State Theatre Building Sold and Its Future May Include the Performing Arts
Downtown Eau Claire’s landmark State Theatre – which has sat unused since the opening of the Pablo Center at the Confluence last fall – has a new owner, and could soon become a home for youth programming, artistic performances, and more. Last week the 92-year-old theater complex, 316 Eau Claire St., was purchased by Elk Mound-based Azara Properties.
“The sky’s the limit in terms of what we can do there.” – Joe Luginbill
While Azara will own the building, it will be operated and programmed by the Luginbill Children’s Foundation, a nonprofit group founded by Joe Luginbill, a self-described “social entrepreneur” and president of the Eau Claire Area School Board.
Luginbill said in an interview that details of the foundation’s plans for the State Theatre won’t be announced for a few weeks. However, Luginbill said he was excited to play a role in reviving a community staple, which began its life as a movie palace and then spent 30 years as home of the Eau Claire Regional Arts Council.
“The sky’s the limit in terms of what we can do there,” Luginbill said, noting that advisory committees on youth programming and fine arts were already being formed. He noted that, contrary to previous reports, the building’s deed includes no restrictions on using it as a performing arts venue. (Originally, such restrictions were cited as a way to keep the State from becoming a direct competitor to the Pablo Center.)
“We’ll have a little bit of something for everybody,” Luginbill said. The facility will still be called the State, and Luginbill hopes to breath new life into the building while also preserving its historic nature.
“There will be some aspects of what we are doing that will be maintaining what was there in the past, but there will be some exciting new ventures of things that haven’t been done in the area,” Luginbill said.
The Luginbill Children’s Foundation was founded in December 2016. Joe Luginbill serves as the nonprofit group’s president, and his parents and siblings are board members. According to its website, the foundation has launched several youth-centered programs, from cooking classes to music scholarship funds.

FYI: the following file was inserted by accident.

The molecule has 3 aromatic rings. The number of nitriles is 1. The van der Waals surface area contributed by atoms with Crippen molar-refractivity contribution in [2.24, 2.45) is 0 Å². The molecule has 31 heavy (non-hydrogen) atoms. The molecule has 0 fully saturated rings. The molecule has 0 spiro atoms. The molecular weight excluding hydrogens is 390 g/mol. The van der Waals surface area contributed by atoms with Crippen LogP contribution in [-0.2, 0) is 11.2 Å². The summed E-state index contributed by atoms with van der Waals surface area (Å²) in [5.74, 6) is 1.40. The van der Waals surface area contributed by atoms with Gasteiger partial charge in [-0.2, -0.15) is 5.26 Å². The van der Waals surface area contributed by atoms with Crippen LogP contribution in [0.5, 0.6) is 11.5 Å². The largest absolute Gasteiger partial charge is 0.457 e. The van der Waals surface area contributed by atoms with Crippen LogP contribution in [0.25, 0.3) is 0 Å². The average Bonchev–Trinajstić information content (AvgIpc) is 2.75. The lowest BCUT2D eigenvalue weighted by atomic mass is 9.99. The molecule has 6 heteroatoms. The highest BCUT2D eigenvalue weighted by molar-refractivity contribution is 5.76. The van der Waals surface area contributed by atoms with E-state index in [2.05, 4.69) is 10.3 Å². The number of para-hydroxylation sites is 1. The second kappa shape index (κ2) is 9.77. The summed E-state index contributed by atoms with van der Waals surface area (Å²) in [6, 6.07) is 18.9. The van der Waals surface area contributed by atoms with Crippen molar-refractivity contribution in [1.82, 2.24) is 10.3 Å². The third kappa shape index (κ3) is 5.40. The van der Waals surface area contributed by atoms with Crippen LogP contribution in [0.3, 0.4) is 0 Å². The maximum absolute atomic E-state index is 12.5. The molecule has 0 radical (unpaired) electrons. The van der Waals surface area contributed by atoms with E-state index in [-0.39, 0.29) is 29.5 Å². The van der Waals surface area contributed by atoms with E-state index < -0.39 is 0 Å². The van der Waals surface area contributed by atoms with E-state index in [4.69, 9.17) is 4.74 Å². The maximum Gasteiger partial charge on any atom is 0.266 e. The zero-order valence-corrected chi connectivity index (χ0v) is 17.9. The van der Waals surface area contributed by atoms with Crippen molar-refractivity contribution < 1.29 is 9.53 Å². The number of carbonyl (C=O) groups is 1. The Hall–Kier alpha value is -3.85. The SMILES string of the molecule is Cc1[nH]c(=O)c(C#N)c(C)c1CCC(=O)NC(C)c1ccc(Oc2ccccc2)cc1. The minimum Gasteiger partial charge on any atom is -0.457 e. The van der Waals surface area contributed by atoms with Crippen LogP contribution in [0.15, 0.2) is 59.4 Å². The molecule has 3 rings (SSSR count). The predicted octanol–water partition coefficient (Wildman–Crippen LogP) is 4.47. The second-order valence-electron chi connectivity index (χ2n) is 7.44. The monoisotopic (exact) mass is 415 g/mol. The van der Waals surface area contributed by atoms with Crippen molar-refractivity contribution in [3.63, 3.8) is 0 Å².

Azara Properties is registered to Mohammad Hashlamoun of Elk Mound, who owns several properties and businesses in the Eau Claire area, including Azara, a hookah and vape shop on Water Street. Hashlamoun also owns the former My Place Bar, 406-408 Galloway St., which he plans to reopen as My Office Lounge, a coffee shop and bar.
Pam Rasmussen, president of the Eau Claire Regional Arts Council, which owned the State, said the sale closed Thursday, Jan. 31. “I’m glad it’s someone who’s going to work to restore it and do something that works with the arts community,” Rasmussen said of the buyers.
Neither she nor Luginbill disclosed the building’s sale price, but the Leader-Telegram, citing Eau Claire County property records, reported that it was $195,000. (The previous asking price for the 40,000-square-foot facility was $450,000.) The State closed held its last events in August, right before its successor, the Pablo Center at the Confluence, opened just down the street. Many of the old theater’s contents – including furniture, computers, and pianos – were sold at an auction in December. Now, the sale of the building itself will allow ECRAC to close its own books for good.
Like many Eau Claire residents, Luginbill has strong memories associated with the State Theatre. From an early age he took part in Eau Claire Children’s Theatre productions on the stage, and he was part of the audience for other shows.
“We’re still in pretty early stages,” Luginbill said, “but in the coming weeks and months we’ll be sharing more information when we have it, and ways that the community can get more involved. If people have ideas or energy that they can bring to the table, we welcome that.”
Learn more about the Luginbill Children’s Foundation at luginbillchildrensfoundation.org or contact them at (715) 255-0819.